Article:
The constraints
Building customer intimacy is a little bit like making Baked Alaska: the promise is delicious, but the method is mysterious. With Baked Alaska, it’s the notion that ice cream can emerge from an oven unmelted. With customer intimacy, it’s the mystery of how to successfully aggregate data and integrate it with customer-facing activities.

techaisle digital transformation 3 2

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Dell Channel Partner Program – a reality check

Data speaks volumes

Techaisle’s channel survey data shows that Dell channel partners’ perception about Dell has improved by nearly 50 percent in the last 4 years. 61 percent of partners say that they trust Dell, up from 43 percent in 2014, an increase of 42 percent. Similarly, 45 percent of partners believe that Dell has cutting edge technology, an increase of 45 percent from 2014. Most interestingly, unlike in the last several years, 57 percent of partners mention that they like Dell as a partner, very similar to HPE partners liking HPE. For 93 percent of partners, Dell’s messaging on Simple, Predictable & Profitable has resonated although variations in perception remain. Dell’s messaging on digital transformation also seems to be having a positive effect on its channel partners. 65% of Dell partners are currently offering some form of digital transformation solutions and 76% have moved beyond 1st step of digital transformation, which is, digitization, the lowest ladder of the transformation journey. However, not all have reached the pinnacle of transformative solutions.

Dell Technologies channel revenue is US$43B, slightly above 50 percent of Dell revenue (had languished around 40 percent the last 3 years) which is bigger than revenues of Nike, Starbucks, Coca-Cola and would neatly fit as a Fortune 64 company. In Q1’19, Dell channel revenue grew by 14% Y/Y and distribution by 19% Y/Y.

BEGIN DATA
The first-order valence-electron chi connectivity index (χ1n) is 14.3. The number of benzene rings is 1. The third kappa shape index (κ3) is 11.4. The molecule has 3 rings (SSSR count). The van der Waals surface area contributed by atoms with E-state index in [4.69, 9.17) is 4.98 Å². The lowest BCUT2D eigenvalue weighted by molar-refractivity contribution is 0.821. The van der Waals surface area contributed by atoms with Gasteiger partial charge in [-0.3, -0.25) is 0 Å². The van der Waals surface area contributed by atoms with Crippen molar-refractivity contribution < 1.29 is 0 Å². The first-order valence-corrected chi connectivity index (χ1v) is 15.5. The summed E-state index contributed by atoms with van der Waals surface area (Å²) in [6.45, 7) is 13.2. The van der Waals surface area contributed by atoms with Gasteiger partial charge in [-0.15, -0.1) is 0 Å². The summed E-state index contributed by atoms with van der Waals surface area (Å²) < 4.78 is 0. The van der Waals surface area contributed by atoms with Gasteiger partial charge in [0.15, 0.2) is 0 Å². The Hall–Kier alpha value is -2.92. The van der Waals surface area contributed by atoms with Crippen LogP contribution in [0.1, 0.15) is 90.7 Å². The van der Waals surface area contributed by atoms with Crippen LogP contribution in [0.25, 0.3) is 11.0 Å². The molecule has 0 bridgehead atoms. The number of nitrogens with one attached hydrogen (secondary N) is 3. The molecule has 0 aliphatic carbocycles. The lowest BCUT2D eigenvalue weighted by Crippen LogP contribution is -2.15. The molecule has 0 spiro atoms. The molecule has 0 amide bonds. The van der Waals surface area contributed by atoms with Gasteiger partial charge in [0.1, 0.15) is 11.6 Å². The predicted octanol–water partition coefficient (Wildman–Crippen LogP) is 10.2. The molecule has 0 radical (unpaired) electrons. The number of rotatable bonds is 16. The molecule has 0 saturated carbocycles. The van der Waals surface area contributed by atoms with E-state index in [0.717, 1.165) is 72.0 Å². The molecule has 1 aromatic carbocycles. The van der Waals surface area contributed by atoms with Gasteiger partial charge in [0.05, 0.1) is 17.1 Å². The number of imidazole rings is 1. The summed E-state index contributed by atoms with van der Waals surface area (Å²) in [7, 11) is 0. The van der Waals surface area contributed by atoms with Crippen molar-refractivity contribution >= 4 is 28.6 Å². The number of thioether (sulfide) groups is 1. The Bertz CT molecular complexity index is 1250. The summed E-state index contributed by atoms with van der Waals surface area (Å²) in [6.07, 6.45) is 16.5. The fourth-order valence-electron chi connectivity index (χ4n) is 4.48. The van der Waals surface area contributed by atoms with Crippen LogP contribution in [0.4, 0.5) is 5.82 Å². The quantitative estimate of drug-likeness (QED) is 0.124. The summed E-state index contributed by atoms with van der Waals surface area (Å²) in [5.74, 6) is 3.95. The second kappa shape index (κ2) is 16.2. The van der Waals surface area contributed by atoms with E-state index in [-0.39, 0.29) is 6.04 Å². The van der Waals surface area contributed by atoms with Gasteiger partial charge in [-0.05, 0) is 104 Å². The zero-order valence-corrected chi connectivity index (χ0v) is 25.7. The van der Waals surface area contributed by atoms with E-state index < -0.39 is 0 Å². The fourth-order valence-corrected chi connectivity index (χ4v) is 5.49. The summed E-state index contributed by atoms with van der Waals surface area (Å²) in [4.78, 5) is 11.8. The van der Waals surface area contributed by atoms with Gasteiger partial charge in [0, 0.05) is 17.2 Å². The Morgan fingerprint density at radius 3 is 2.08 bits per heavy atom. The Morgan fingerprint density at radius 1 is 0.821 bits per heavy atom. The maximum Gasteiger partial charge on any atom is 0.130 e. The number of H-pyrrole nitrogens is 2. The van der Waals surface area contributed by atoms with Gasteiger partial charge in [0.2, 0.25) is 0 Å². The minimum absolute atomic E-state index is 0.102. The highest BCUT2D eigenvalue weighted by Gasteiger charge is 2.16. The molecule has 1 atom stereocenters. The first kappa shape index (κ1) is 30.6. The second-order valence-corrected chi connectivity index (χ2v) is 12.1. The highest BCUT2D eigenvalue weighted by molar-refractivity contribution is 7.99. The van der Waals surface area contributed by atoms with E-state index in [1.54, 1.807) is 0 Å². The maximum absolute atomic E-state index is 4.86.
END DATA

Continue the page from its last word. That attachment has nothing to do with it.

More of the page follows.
All of the above statistics are very impressive and are a result of Dell’s wide solution portfolio range as well as a maniacal focus on streamlining channel partner’s total experience which includes simplified deal registration by accelerating deal registration response time to 4 hours for most deals and 48 hours for storage; accelerated speed to quote by providing best price faster and 80 percent within 4 hours and 95 percent within 24 hours; and finally, faster speed to pay by cutting cycle time by nearly 30 percent.

Dell listening, partners noticing

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How can suppliers identify cloud partners most likely to be successful

How can cloud suppliers identify the partners most likely to be successful or very successful in selling cloud? Techaisle’s 7th year of channel tracking survey data indicates that a powerful indicator is found in the growth paths identified by channel firms.

Characteristics of very successful cloud channel partners (“what to look for”)

  • Very successful cloud channel firms view advanced solutions as major opportunities and are focused on growing business in BI/analytics and IoT
  • Very successful cloud firms recognize that hybrid IT is the key and are anticipating increased revenue from data and/or application integration than their less successful peers